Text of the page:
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Kulp-Kann dispute

This is the name given to the violent conflict between the Kulp and Kann families in the 1750s for domination within the Jewish community. The Kann family had been one of the richest families in the Judengasse for about two centuries, and through its tenure of the leading offices had acquired a dominant influence within the community administration. In the process, family interests had become bound up with the official rights and duties of these positions, which was not uncommon in those days.
This was particularly true of Bär Löb Isaak Kann, who was one of the community treasurers in the mid18th century. As the head of the Kann family he felt he had a right to exercise a very personal management style, bypassing the other members of the community administration. He is described as having ruled the Judengasse "with the arrogance of a prince".
Opposition to this personal rule appeared in 1749 under the leadership of another rich and powerful man, David Mayer Kulp, and efforts were made to force Kann to public disclosure of his administration of community funds. Another aim of the opposition was to elect new community leaders who, unlike the previous ones, did not owe personal loyalty to Kann.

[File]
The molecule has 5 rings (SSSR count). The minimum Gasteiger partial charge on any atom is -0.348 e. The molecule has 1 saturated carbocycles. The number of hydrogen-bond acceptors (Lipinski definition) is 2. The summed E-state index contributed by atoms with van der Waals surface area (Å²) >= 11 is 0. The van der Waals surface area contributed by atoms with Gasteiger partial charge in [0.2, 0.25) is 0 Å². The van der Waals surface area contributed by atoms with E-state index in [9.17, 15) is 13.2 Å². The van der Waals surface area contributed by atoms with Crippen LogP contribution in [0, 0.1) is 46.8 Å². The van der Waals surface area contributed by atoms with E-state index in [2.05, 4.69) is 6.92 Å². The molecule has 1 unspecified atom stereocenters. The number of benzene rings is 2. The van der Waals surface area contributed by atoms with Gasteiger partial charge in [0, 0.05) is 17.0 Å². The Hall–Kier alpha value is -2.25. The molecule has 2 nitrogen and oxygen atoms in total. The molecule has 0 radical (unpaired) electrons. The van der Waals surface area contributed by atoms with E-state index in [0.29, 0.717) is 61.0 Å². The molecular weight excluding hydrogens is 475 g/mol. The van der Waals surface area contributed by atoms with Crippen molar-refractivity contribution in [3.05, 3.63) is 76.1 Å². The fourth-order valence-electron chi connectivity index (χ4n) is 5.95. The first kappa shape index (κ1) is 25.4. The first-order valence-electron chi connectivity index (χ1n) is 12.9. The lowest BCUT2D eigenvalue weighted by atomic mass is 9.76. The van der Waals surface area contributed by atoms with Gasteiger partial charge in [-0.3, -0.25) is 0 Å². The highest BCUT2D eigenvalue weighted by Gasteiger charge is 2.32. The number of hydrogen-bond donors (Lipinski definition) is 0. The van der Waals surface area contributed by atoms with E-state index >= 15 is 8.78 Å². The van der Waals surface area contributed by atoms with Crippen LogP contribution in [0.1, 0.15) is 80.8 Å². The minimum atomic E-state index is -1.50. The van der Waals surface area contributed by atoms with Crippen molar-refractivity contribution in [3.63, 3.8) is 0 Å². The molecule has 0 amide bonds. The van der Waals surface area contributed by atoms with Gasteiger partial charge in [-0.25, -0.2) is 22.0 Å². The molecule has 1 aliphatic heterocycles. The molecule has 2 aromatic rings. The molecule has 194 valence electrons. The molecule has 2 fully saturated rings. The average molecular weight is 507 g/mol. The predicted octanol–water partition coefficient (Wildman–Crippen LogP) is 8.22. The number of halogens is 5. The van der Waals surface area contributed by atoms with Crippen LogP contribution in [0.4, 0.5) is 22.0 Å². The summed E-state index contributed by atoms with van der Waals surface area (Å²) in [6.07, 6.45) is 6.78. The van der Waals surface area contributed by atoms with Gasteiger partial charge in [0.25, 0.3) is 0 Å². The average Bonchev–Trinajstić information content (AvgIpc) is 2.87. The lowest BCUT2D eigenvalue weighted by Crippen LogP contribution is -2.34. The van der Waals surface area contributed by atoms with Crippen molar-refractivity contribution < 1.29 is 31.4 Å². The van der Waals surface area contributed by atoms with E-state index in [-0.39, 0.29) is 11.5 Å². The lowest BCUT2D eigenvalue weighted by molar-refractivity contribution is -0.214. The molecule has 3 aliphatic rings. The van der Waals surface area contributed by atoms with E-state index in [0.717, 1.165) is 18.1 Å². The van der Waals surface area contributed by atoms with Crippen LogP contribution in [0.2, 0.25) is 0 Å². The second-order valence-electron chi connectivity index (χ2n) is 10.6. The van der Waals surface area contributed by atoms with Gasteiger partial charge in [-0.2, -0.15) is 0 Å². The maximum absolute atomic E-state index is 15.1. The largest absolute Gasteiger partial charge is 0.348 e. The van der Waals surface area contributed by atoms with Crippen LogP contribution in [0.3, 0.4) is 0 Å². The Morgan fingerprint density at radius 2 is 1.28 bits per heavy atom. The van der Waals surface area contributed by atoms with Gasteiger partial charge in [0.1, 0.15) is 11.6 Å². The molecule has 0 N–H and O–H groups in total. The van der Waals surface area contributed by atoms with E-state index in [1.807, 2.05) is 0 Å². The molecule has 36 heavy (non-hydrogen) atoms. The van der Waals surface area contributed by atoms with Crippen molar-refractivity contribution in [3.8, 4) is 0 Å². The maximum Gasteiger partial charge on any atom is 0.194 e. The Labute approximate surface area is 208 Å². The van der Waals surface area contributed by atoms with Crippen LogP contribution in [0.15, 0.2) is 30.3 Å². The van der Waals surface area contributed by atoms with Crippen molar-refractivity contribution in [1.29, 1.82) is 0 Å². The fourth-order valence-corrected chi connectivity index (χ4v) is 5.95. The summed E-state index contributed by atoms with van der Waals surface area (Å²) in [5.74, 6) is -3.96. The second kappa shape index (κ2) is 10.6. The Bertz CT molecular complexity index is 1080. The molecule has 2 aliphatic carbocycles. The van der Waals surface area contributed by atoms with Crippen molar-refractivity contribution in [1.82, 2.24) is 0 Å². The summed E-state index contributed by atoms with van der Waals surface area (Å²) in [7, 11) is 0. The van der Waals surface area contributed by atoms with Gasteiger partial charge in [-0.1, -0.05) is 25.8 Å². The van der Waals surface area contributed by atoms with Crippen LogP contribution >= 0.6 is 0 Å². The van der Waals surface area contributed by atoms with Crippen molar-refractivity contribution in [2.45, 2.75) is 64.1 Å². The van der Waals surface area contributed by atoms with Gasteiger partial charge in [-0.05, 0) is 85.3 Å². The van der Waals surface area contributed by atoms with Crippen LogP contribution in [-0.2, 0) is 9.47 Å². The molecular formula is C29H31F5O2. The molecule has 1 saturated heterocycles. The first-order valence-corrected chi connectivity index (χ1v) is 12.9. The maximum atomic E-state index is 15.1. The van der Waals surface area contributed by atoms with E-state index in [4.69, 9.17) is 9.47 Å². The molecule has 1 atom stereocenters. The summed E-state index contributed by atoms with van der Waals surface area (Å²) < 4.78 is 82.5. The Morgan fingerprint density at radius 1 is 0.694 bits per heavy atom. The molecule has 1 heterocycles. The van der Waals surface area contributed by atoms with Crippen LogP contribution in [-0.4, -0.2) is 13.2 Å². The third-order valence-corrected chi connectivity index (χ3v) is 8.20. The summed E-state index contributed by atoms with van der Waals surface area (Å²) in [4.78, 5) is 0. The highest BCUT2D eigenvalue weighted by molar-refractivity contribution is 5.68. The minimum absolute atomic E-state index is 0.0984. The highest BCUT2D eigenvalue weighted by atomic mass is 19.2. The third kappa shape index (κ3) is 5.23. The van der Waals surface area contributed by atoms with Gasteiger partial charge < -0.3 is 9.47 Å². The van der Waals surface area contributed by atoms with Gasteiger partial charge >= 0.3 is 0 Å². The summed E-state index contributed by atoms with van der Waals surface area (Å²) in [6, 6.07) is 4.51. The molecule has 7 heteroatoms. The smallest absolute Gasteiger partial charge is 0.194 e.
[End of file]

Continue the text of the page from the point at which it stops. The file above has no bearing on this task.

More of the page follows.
The disputes between Kann and Kulp involved most of the inhabitants of the Judengasse and split them into two hostile camps. The conflict shook community life for years. The city council and emperor repeatedly tried to intervene in the struggle, and for years the city militia were needed to keep the peace in the Judengasse.
It took years before new "master builders" could be elected and a new system created to deal with the internal affairs of the Judengasse. Although the new system of community administration retained many of the features of the old, the dominance of the Kann family was finally broken. Both David Kulp and Isaak Kann suffered heavy financial and moral losses through the years of conflict.


© Jüd. Museum Frankfurt 1992-2002 /  Sources